In re RICEAnnotate this Case
In re RICE
1934 OK 76
29 P.2d 599
167 Okla. 330
Case Number: 24025
Supreme Court of Oklahoma
In re RICE.
¶0 1. Attorney and Client--Disbarment Proceedings--Duty of Court to Protect Public--Duty to Attorneys Whose Mistakes Were not From Dishonest Motives.
"It is the duty of the court to protect the public against the wrongful acts of unscrupulous and dishonest attorneys. However, the court also owes a duty to attorneys who though they have made a mistake in their professional conduct, have not done so through any base, sordid, or dishonest motives." People ex rel. Chicago Bar Ass'n v.Lotterman, 353 Ill. 399, 187 N.E. 424; In re. Hadwiger et al., 167 Okla. 307, 27 P.2d 604.
2. Same--Discretion of Court in Disbarment Proceedings--Degree of Proof as to Misconduct Required.
"Courts are vested with a large discretion in disbarment proceedings. That discretion is not to be exercised in an arbitrary manner, but is a legal discretion, to be exercised in accordance with the legal rules and principles for determining the guilt of the party charged. People v. Ader, 263 Ill. 319, 104 N.E. 1060. Disbarment of an attorney is the death of his professional life. Regardless of whether the misconduct charged amounts to a crime or merely to professional misconduct, such charge must be proved by clear and convincing testimony. People v. Kerker, 315 Ill. 572, 146 N.E. 439. The case made by the record must not only be free from doubt as to the act charged, but as to the motive with which it was done. People v. McCaskrin, 325 Ill. 149, 156 N.E. 328; People ex rel. Chicago Bar Ass'n v. Lotterman et al., 353 Ill. 399, 187 N.E. 424." In re Hadwiger et al., 167 Okla. 307, 27 P.2d 604.
3. Same--Proof of Dishonest Motives Required to Justify Disbarment.
"In order to justify disbarment, not only must the acts of misconduct be proven by clear and convincing testimony, but fraudulent or dishonest motives must likewise be satisfactorily proved. It is not sufficient to justify disbarment that the evidence, taken as a whole, shows a state of facts discreditable to the respondent. If the evidence, taken as a whole, fails to satisfactorily show that the respondent has been guilty of dishonorable or criminal conduct, the charges made by the information cannot be sustained. People ex rel. Chicago Bar Ass'n v. Lotterman et al., 353 Ill. 399, 187 N.E. 424." In re Hadwiger et al., 167 Okla. 307, 27 P.2d 604.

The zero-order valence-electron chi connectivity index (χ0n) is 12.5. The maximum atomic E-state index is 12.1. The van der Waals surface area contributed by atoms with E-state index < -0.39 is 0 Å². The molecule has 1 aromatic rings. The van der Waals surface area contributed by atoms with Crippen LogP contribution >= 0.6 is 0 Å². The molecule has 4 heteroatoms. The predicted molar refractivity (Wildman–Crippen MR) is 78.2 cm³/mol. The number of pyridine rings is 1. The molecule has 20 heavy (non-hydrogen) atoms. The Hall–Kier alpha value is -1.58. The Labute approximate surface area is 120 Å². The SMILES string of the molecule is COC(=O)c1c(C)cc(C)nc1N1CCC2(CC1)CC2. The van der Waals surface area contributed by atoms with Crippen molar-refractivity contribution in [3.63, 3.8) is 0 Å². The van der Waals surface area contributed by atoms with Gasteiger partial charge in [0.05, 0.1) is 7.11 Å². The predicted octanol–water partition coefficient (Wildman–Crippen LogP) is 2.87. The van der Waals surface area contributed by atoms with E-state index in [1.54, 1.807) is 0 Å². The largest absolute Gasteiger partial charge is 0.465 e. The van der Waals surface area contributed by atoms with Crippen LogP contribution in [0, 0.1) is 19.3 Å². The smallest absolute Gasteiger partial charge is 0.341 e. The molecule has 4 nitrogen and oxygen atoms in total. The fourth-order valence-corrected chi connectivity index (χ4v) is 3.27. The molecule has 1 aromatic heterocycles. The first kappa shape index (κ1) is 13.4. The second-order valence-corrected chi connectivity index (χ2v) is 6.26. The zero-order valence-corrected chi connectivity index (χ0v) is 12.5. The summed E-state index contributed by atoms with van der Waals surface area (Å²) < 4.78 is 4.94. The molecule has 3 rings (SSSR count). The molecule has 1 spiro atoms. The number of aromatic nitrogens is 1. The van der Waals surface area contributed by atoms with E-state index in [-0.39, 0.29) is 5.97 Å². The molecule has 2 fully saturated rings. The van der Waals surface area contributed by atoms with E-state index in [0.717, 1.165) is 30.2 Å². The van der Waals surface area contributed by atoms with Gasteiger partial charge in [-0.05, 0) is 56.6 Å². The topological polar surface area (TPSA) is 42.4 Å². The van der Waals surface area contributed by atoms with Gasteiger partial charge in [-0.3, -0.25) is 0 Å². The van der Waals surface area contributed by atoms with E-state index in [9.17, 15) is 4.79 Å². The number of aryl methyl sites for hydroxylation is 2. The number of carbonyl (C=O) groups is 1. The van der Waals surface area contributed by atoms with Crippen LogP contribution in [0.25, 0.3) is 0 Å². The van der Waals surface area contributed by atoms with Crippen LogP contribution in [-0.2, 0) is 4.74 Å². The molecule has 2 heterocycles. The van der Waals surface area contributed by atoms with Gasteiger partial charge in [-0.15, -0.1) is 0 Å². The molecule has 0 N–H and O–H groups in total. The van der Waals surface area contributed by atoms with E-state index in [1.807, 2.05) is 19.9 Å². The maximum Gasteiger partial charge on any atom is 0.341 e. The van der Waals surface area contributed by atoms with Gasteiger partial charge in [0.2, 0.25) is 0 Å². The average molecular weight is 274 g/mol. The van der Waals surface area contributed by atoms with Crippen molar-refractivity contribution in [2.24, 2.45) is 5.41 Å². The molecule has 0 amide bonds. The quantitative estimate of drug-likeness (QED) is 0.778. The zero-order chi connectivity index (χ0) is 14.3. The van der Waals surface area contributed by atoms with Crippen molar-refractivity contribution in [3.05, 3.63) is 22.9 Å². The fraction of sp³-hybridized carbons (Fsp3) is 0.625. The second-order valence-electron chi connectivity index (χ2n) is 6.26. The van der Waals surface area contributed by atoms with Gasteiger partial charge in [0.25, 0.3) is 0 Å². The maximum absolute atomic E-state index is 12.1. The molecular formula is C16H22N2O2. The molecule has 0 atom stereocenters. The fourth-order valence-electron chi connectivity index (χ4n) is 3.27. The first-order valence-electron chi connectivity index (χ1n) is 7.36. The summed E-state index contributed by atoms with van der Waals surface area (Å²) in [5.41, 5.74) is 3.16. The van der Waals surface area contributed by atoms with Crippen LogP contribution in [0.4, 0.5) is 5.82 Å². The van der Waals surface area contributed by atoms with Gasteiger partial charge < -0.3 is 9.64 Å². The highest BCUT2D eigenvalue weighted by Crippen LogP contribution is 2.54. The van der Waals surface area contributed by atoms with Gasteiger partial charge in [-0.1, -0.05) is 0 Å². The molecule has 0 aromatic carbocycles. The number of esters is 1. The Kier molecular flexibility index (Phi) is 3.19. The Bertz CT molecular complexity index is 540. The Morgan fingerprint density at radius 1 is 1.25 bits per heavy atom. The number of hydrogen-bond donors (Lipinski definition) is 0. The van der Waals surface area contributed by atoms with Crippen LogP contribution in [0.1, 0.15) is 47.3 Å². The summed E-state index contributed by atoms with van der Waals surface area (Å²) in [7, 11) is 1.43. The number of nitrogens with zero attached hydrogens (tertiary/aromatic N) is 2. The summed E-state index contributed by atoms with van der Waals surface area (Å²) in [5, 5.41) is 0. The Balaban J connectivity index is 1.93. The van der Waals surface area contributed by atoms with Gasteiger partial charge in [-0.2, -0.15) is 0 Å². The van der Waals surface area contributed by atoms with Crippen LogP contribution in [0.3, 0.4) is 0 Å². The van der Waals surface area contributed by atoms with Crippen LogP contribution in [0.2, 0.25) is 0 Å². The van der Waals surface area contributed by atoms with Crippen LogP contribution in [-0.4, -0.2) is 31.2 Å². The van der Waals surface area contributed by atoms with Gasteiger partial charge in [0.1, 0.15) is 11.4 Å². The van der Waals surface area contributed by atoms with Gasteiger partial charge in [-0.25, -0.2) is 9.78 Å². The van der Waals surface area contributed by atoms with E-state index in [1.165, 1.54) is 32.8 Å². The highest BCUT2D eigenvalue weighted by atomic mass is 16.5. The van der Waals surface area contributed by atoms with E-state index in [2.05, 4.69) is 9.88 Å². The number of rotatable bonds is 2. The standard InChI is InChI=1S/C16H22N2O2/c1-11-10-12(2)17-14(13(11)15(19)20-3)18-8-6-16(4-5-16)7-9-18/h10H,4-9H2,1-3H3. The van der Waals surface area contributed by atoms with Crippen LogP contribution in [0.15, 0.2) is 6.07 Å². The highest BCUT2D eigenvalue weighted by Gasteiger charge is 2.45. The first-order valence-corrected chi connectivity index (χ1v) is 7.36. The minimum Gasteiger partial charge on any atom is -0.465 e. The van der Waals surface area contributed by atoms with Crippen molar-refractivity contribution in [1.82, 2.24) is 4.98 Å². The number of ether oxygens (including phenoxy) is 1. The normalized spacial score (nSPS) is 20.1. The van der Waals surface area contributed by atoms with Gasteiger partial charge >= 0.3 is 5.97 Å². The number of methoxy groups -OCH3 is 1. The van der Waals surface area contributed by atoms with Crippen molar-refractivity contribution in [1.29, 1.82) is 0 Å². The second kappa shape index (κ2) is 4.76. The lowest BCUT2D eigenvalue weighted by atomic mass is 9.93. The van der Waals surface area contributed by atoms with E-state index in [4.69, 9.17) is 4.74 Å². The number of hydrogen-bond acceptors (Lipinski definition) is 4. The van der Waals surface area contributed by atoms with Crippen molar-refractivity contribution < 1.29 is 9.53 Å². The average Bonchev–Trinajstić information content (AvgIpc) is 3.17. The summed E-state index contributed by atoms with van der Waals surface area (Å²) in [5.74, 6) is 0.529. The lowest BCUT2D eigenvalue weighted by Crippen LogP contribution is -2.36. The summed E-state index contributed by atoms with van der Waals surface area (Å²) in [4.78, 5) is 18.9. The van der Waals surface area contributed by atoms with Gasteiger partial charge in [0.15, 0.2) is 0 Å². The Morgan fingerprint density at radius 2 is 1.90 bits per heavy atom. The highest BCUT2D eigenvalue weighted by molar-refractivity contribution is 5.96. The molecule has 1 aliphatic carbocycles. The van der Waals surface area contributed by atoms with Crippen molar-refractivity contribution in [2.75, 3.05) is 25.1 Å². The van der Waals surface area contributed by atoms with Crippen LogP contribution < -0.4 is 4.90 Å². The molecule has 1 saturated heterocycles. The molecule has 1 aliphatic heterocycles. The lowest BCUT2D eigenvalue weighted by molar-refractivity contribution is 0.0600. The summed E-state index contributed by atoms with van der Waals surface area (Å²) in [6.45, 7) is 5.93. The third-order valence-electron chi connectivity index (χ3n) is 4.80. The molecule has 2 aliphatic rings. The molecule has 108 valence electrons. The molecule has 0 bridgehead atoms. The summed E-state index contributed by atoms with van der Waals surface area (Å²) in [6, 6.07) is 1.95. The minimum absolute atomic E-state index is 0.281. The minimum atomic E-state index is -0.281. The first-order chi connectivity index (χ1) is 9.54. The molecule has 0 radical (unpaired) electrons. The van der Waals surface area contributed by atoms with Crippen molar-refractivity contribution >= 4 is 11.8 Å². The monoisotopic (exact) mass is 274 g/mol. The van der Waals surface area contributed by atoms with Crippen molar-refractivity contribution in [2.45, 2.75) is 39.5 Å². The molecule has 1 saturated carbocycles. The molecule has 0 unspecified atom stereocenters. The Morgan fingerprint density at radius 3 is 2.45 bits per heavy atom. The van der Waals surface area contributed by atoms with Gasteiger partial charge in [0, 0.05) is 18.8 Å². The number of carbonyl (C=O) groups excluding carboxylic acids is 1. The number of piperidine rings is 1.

4. Same--Charges Against Respondent Held not Sustained by Evidence.
Record examined; held, that the charges preferred against respondent are insufficient. Proceedings dismissed.
Original action brought in Supreme Court to review disbarment proceedings against C. T. Rice had before Board of Governors, Oklahoma State Bar. Disbarment proceedings dismissed.
Roy Glasco and Blanton & Curtis, for respondent.
J. H. Everest, John H. Cantrell, and Wade H. Loufbourrow, for State Bar of Oklahoma.
¶1 The Board of Governors of the State Bar of Oklahoma have recommended to this court that C. T. Rice, a member of the State Bar of this state, referred to as respondent herein, be suspended from the practice of law in the state of Oklahoma for a period of 90 days, by reason of two charges filed against him by Hardin Ballard, an attorney at law.
¶2 The first charge relates to respondent appearing without authority as attorney for a defendant, Ola Guess, in a divorce action entitled Jeff Guess v. Ola Guess, in the district court of McClain county, and that his appearance was for the purpose of and with the intent of compelling plaintiff to pay to respondent the sum of $ 25 as an attorney's fee, and in doing so respondent violated his oath as an attorney at law, and as a member of the State Bar of Oklahoma.
¶3 The second charge was that respondent by misrepresentations and bad faith had caused to be delivered to him, as attorney, a Chevrolet truck, which was held under execution issued through the justice of the peace court of McClain county, and thereby committed a larceny by fraud.
¶4 Respondent has lodged a transcript of the proceedings in this court to review the findings and recommendations of the Board of Governors. The Board of Governors found against respondent on each of eh charges.
¶5 We consider the first charge. It appears that Hardin Ballard filed an action for divorce in the case of Guess v. Guess, supra, and thereafter mailed a waiver of summons and consent that the cause be set down and tried at any time without any further notice to Ola Guess, the defendant, for her signature and acknowledgment; the same was returned, signed and acknowledged in Murray county and filed in said cause on August 4, 1931, being subsequent to the filing the petition for divorce on August 1, 1931, by the firm of Glasco & Ballard.
¶6 It also appears that Ola Guess had talked with respondent in reference to the divorce action which had been instituted against her, and that her father had also talked with him. Respondent had known defendant's father for approximately 20 years. It appears that said defendant at the time the suit was filed had gone to Sulphur, Okla., for her health, and that later she and her father went to the state of Arkansas. While in Arkansas, Ola Guess discussed with her father the matter of the divorce, and sent respondent a telegram to "take care of divorce case." This message was sent on September 9, 1931, and was signed by her father.
¶7 On the same day, respondent filed an answer and cross-petition, unverified, wherein defendant prayed for a divorce, "alimony and attorney fees in such amounts as in the judgment of the court will be proper and for such other and further relief as may be proper including sufficient money to prepare her evidence for trial."